IN MOVIES OF A CERTAIN KIND (the kind I most like) fog plays a prominent role. I’m thinking of films like The Third Man, Quai des Brumes, and Brief Encounter. Fog evokes mystery, doubt, and a vague anxiety – all lovely things when you’re longing to sink into something noirish.
Wine and fog have some associations, too. There’s the noble grape of Barolo, Barbaresco, Boca, and Valtellina known as nebbiolo (in Italian nebbia = fog). There’s also the celebrated fog of San Francisco, or more properly of San Pablo Bay which rolls up into the Napa Valley through Carneros and produces an effect in the area’s vineyards I suppose you could call pinot noirish.
There’s another way in which fog and wine are related – and that’s in the mystery, doubt, and vague anxiety all of us feel at one time or another as we try to find our way through the innumerable place names, soil types, grape varietals, and flavor profiles that wine confronts us with.
Wine is so very rich in detail that it’s notoriously easy to turn around once and discover that you’ve lost your bearings. While it’s often suggested that there’s something inherent in wine that brings this disorientation on, it’s hard to see how it differs from other fields in which there is much to know and the learning curve is correspondingly steep. Still, many of us having made a start quickly find ourselves adrift in an unmanageable cloud of detail, lost in something we might legitimately call the fog of wine.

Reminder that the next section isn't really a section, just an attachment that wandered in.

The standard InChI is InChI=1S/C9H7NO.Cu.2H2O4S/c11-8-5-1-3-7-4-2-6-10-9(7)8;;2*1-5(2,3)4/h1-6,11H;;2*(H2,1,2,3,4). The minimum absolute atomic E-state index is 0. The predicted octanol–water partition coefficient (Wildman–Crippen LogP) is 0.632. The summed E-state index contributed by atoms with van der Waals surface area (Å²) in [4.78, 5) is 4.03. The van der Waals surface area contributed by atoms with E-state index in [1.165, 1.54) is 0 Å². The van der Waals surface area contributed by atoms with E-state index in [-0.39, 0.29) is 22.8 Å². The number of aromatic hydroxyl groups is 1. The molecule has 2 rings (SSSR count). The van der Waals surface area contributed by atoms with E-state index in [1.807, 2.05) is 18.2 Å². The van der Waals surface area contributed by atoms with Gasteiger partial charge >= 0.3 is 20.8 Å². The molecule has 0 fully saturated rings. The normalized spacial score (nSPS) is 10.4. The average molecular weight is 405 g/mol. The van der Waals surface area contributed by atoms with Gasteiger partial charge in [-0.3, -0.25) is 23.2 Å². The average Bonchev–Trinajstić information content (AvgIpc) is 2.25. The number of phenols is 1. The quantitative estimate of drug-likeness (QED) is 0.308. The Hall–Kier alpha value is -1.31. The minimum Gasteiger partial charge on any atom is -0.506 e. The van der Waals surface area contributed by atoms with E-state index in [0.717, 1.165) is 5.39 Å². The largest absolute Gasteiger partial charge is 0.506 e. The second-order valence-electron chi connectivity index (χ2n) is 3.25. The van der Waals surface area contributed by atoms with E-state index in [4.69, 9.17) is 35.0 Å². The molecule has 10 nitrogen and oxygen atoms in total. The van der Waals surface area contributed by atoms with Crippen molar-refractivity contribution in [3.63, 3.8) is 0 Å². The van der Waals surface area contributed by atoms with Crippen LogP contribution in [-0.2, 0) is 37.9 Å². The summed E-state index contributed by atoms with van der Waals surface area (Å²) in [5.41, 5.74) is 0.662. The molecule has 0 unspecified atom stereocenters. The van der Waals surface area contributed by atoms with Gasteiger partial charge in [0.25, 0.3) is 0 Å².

And it’s not just newbies who become confounded. There isn’t anyone involved with wine either in the trade, as it’s called, or as a journalist (as I was), or critic, or someone who actually makes the stuff who hasn’t at one time or another found himself or herself embarrassed by wine, made to look foolish or downright dumb.
My own experiences along these lines fueled suspicion that wine had it in for me – but I’ve changed my mind.
Over the years I’ve sat at table with Burgundy experts who couldn’t correctly identify a Burgundy in a blind tasting. Ditto for a world-renowned producer of German riesling. You’d think he could nail that 30 year-old white wine for what it was – a German riesling – but, no. He couldn’t do it.
I stopped taking this kind of thing personally when I realized that wine wasn’t singling me out for humiliation. Engulfed in the mist you can forget there are plenty of others similarly befogged. Wine does this to everybody.
In practice, few who set out to pursue an interest do so to the point of mastery. More commonly we apply ourselves to subjects for just as long as we find them compelling, entertaining, and not too difficult. For me, wine has remained an obsession not despite its complexity and richness, but because of it. It feels wonderful to continue to be delighted by something for all the same reasons that attracted you to it in the first place.
As for the occasional humiliation? I’ve decided it comes with the territory.
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